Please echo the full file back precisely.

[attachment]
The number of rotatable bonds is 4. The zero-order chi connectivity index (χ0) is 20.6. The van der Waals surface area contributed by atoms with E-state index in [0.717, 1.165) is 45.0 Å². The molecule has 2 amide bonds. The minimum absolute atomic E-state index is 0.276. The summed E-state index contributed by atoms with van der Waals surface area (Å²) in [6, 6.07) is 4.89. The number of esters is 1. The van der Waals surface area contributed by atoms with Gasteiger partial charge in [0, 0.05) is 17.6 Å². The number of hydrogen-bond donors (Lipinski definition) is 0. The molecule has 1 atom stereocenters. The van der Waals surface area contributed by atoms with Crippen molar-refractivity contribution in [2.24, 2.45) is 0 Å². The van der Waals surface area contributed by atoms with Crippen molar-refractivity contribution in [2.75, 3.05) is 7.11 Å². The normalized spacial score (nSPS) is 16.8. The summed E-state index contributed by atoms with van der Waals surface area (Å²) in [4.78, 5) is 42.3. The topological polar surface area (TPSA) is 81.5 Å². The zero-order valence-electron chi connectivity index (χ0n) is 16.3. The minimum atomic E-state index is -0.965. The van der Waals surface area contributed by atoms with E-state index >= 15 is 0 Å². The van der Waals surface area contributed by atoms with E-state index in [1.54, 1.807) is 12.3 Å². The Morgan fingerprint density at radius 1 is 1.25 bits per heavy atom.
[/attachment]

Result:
The number of rotatable bonds is 4. The zero-order chi connectivity index (χ0) is 20.6. The van der Waals surface area contributed by atoms with E-state index in [0.717, 1.165) is 45.0 Å². The molecule has 2 amide bonds. The minimum absolute atomic E-state index is 0.276. The summed E-state index contributed by atoms with van der Waals surface area (Å²) in [6, 6.07) is 4.89. The number of esters is 1. The van der Waals surface area contributed by atoms with Gasteiger partial charge in [0, 0.05) is 17.6 Å². The number of hydrogen-bond donors (Lipinski definition) is 0. The molecule has 1 atom stereocenters. The van der Waals surface area contributed by atoms with Crippen molar-refractivity contribution in [2.24, 2.45) is 0 Å². The van der Waals surface area contributed by atoms with Crippen molar-refractivity contribution in [2.75, 3.05) is 7.11 Å². The normalized spacial score (nSPS) is 16.8. The summed E-state index contributed by atoms with van der Waals surface area (Å²) in [4.78, 5) is 42.3. The topological polar surface area (TPSA) is 81.5 Å². The zero-order valence-electron chi connectivity index (χ0n) is 16.3. The minimum atomic E-state index is -0.965. The van der Waals surface area contributed by atoms with E-state index >= 15 is 0 Å². The van der Waals surface area contributed by atoms with E-state index in [1.54, 1.807) is 12.3 Å². The Morgan fingerprint density at radius 1 is 1.25 bits per heavy atom.